Krissy Scalzi pointing to the archery target she was shooting. She has gotten a bullseye.

We shot for about forty-five minutes before we went to our next activity, the Giant Swing. This is my personal favorite thing at Camp Willson, and something I haven’t done for roughly five years, since I was a CIT. My excitement was immense. The Giant Swing consists of three tall wooden poles, and you’re in a harness, then you get pulled to the top of one pole, about thirty-five feet in the air, and are dropped, and you swing in between the other two poles. It’s really hard to explain so I’ve provided a video of an attraction that is very similar:

This one is at an amusement park in Canada and is a LOT taller than the one at camp, but that’s basically the gist of it is you’re pulled to a high height and then dropped and swing around for a bit. It’s insanely fun and feels like flying, you feel totally weightless and free (maybe not exactly free because of the harness) and it’s exhilarating! Here’s my mom and me swingin’ away:

Athena and Kristine Scalzi in the sky, on a swing.

After the high ropes escapade, we had some lunch, and then hit the lake! My mom kayaked, and while I do really enjoy kayaking I decided to paddleboard instead, which made for a much more interesting (and carefully balanced) expedition. I didn’t fall off though, which actually surprised me, I did much better than I thought I would! It was super fun, and it’s a decently large lake. I didn’t get any pictures because I didn’t want to risk dropping my phone in the water, but it’s a very pretty lake with woods all around it.

Once we had paddled around a bit, we went horseback riding. Granted, it was only a trail ride, but it was nice to explore some of the paths through the woods and be in a saddle again; horseback riding is something I did more often in my youth that I miss a lot.

Horse in a field as clouds roll by.

These activities I mentioned weren’t our only options, by the way, the camp had a lot more to offer! There was yoga, wine glass painting, making your own bath bombs, a climbing wall, canoeing (and normally they offer massages and facials but due to COVID this year they only had manicures and pedicures, but those have like a 25 dollar extra fee). My mom and I had planned to go to a Sip and Paint (mocktails, not cocktails), but I ended up falling asleep super early in the evening and sleeping until the next morning.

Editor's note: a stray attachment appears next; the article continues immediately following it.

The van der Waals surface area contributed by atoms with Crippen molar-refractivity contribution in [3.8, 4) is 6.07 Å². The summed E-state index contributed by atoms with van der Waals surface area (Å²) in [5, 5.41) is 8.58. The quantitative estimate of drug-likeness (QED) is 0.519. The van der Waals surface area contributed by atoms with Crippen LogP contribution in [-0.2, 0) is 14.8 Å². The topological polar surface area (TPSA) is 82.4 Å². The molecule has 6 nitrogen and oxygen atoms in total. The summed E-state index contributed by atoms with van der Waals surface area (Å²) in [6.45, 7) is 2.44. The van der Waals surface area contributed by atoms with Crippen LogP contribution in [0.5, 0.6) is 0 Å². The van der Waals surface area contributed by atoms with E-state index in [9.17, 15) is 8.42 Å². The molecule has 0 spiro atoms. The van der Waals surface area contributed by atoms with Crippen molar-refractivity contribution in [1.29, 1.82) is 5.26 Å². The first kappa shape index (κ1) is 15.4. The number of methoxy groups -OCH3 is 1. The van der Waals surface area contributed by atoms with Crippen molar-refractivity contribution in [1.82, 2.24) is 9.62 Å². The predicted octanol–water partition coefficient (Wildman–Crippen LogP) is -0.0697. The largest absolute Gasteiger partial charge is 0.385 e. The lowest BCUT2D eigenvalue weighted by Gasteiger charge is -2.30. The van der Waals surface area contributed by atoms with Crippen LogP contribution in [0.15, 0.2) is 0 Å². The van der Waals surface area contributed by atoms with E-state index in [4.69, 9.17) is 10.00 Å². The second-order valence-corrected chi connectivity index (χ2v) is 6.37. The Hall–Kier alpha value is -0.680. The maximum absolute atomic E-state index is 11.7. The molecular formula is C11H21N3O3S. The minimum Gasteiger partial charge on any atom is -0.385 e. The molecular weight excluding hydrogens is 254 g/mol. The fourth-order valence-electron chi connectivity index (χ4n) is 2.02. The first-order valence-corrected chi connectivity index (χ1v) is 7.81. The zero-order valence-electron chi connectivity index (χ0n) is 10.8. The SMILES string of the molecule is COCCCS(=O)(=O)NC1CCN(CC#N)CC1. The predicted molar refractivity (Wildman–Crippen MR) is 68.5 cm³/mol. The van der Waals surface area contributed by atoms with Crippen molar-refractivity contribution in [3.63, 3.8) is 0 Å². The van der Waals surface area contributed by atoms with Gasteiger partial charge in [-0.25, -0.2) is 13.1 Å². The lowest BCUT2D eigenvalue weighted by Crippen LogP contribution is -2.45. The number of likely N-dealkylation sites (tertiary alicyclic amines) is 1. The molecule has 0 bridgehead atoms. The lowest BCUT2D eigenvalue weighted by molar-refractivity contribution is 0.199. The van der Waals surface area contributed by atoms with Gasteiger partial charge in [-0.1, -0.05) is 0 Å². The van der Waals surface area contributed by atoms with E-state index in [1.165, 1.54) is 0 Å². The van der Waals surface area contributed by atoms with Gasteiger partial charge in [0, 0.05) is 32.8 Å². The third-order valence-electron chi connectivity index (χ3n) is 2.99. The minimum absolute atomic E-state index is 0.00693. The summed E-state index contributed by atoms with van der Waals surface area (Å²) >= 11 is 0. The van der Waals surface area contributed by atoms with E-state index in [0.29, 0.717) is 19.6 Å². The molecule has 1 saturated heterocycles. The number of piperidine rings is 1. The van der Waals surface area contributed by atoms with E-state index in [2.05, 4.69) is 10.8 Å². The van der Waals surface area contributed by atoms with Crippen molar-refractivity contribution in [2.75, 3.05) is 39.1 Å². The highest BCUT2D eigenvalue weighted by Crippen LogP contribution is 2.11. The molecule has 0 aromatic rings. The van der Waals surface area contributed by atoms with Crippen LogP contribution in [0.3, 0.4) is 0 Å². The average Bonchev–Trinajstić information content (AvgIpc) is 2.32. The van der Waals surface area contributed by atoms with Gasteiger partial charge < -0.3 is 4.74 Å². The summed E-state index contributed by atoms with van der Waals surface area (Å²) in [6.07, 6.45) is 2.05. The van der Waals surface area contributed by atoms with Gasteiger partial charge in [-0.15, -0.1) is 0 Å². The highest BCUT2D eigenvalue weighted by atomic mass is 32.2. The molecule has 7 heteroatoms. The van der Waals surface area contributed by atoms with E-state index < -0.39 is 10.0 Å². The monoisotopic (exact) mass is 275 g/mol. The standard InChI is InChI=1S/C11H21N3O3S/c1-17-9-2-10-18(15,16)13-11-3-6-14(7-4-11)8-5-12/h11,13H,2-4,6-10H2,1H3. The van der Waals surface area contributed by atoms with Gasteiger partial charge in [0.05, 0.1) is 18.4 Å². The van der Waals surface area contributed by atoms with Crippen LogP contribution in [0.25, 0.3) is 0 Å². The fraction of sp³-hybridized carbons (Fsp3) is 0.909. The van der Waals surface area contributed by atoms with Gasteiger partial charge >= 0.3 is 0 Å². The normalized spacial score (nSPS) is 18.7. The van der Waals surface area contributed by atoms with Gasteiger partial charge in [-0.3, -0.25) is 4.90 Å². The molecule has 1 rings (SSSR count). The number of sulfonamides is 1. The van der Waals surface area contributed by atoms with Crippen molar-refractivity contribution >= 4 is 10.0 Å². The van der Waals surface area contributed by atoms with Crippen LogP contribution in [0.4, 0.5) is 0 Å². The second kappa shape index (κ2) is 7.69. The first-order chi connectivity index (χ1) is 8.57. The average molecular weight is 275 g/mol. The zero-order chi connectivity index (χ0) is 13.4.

Sunday morning, it was pouring outside, so my mom and I just sat on the cabin porch and read our books and drank the coffee the staff had brought to our cabin. The rain stopped just in time for brunch, where we had a really good quiche and some seriously delicious scones. One was chocolate strawberry and one was pumpkin spice, so my mom and I each picked one and then split with each other, because how could you not try both?! After brunch, we packed up and headed out for the little over an hour drive back home.

It was a seriously fun weekend, and I’m so glad I was able to do these awesome activities with my mom. There’s no one I would’ve rather gone with, and I hope we get to go again soon. And I’m so happy that places like Camp Willson exist. It gave me amazing memories as a child that will last for the rest of my life; I never expected it could give me new fantastic memories as an adult, too.

Kristine and Athena Scalzi at Camp Willson.

-AMS

The Big Idea: Paul Michael Anderson

Assassination isn’t always personal, sometimes it’s just business. And sometimes the people carrying out the business are from a different dimension and are dressed like nightmarish monsters. It’s all part of the gig in author Paul Michael Anderson’s newest sci-fi/horror novel, Standalone.

PAUL MICHAEL ANDERSON:

At the kick-off of what I’ve been calling The Standalone Promo Tour™ to my wife, writer Adam Cesare featured my new book on his Project: Black T-Shirt YouTube channel. Describing my slasher novella, he said, “Now, it’s being marketed as a horror book, it’s being marketed to horror people, but I would call this, without a doubt, a science fiction book.”

You know that meme where, in one frame, the stick figure holds up a finger as if to go, “hey, wait a minute,” but in the next frame, the finger wilts as the person reconsiders saying anything? That was me.  I couldn’t fault Adam for saying that about Standalone in a video where he gives a glowing recommendation for it. Adam, who’s written a slasher or two of his own (including the just-released Clown in the Cornfield from Harper Teen, which you should go pick up post-haste, and am I allowed to recommend someone else’s book while trying to sell my own? I hope so!), knows the genre, and Standalone…yeah, it has more than slight science-fiction undertones.